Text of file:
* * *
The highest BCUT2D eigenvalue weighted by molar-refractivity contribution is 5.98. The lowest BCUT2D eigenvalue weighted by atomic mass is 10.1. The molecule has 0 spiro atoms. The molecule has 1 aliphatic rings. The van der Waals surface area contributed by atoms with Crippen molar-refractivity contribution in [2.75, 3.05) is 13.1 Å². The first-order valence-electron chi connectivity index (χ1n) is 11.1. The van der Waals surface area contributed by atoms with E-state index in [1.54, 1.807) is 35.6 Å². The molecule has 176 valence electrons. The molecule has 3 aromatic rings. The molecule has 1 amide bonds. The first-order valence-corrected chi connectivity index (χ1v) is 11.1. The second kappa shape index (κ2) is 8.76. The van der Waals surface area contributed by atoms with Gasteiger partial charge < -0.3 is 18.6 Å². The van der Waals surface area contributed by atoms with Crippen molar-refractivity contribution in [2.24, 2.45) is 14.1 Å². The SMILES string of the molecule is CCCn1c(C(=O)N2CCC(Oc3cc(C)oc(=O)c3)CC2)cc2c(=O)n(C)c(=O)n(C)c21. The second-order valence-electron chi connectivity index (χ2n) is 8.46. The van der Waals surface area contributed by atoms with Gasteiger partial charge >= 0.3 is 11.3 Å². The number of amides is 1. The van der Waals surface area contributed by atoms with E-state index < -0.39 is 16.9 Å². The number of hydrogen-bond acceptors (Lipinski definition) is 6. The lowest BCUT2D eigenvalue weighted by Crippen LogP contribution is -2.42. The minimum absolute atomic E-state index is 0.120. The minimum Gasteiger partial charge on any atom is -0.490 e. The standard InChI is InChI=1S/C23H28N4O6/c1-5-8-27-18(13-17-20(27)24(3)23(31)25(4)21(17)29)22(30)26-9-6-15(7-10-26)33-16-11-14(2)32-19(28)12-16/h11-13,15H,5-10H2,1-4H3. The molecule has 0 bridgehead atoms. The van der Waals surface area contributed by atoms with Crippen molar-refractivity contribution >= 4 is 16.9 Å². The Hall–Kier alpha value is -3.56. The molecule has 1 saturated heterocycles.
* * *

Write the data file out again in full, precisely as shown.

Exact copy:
The highest BCUT2D eigenvalue weighted by molar-refractivity contribution is 5.98. The lowest BCUT2D eigenvalue weighted by atomic mass is 10.1. The molecule has 0 spiro atoms. The molecule has 1 aliphatic rings. The van der Waals surface area contributed by atoms with Crippen molar-refractivity contribution in [2.75, 3.05) is 13.1 Å². The first-order valence-electron chi connectivity index (χ1n) is 11.1. The van der Waals surface area contributed by atoms with E-state index in [1.54, 1.807) is 35.6 Å². The molecule has 176 valence electrons. The molecule has 3 aromatic rings. The molecule has 1 amide bonds. The first-order valence-corrected chi connectivity index (χ1v) is 11.1. The second kappa shape index (κ2) is 8.76. The van der Waals surface area contributed by atoms with Gasteiger partial charge < -0.3 is 18.6 Å². The van der Waals surface area contributed by atoms with Crippen molar-refractivity contribution in [2.24, 2.45) is 14.1 Å². The SMILES string of the molecule is CCCn1c(C(=O)N2CCC(Oc3cc(C)oc(=O)c3)CC2)cc2c(=O)n(C)c(=O)n(C)c21. The second-order valence-electron chi connectivity index (χ2n) is 8.46. The van der Waals surface area contributed by atoms with Gasteiger partial charge >= 0.3 is 11.3 Å². The number of amides is 1. The van der Waals surface area contributed by atoms with E-state index < -0.39 is 16.9 Å². The number of hydrogen-bond acceptors (Lipinski definition) is 6. The lowest BCUT2D eigenvalue weighted by Crippen LogP contribution is -2.42. The minimum absolute atomic E-state index is 0.120. The minimum Gasteiger partial charge on any atom is -0.490 e. The standard InChI is InChI=1S/C23H28N4O6/c1-5-8-27-18(13-17-20(27)24(3)23(31)25(4)21(17)29)22(30)26-9-6-15(7-10-26)33-16-11-14(2)32-19(28)12-16/h11-13,15H,5-10H2,1-4H3. The molecule has 0 bridgehead atoms. The van der Waals surface area contributed by atoms with Crippen molar-refractivity contribution >= 4 is 16.9 Å². The Hall–Kier alpha value is -3.56. The molecule has 1 saturated heterocycles.